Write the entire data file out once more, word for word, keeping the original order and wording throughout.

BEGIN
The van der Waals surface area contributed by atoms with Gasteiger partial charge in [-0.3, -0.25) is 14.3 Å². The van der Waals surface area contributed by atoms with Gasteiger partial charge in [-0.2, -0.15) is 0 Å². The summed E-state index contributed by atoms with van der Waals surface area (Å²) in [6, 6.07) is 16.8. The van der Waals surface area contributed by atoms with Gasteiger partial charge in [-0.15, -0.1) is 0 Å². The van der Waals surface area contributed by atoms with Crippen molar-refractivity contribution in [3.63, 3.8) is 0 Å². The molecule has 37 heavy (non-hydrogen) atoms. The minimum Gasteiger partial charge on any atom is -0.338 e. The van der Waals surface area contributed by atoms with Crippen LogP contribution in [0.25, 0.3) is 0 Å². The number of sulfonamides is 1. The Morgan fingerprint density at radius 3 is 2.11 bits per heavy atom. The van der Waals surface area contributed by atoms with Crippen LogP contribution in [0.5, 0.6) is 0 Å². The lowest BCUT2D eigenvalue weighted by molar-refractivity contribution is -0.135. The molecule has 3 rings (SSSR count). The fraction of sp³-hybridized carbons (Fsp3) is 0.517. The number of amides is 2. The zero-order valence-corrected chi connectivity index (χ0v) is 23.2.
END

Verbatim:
The van der Waals surface area contributed by atoms with Gasteiger partial charge in [-0.3, -0.25) is 14.3 Å². The van der Waals surface area contributed by atoms with Gasteiger partial charge in [-0.2, -0.15) is 0 Å². The summed E-state index contributed by atoms with van der Waals surface area (Å²) in [6, 6.07) is 16.8. The van der Waals surface area contributed by atoms with Gasteiger partial charge in [-0.15, -0.1) is 0 Å². The van der Waals surface area contributed by atoms with Crippen molar-refractivity contribution in [3.63, 3.8) is 0 Å². The molecule has 37 heavy (non-hydrogen) atoms. The minimum Gasteiger partial charge on any atom is -0.338 e. The van der Waals surface area contributed by atoms with Crippen LogP contribution in [0.25, 0.3) is 0 Å². The number of sulfonamides is 1. The Morgan fingerprint density at radius 3 is 2.11 bits per heavy atom. The van der Waals surface area contributed by atoms with Crippen LogP contribution in [0.5, 0.6) is 0 Å². The lowest BCUT2D eigenvalue weighted by molar-refractivity contribution is -0.135. The molecule has 3 rings (SSSR count). The fraction of sp³-hybridized carbons (Fsp3) is 0.517. The number of amides is 2. The zero-order valence-corrected chi connectivity index (χ0v) is 23.2.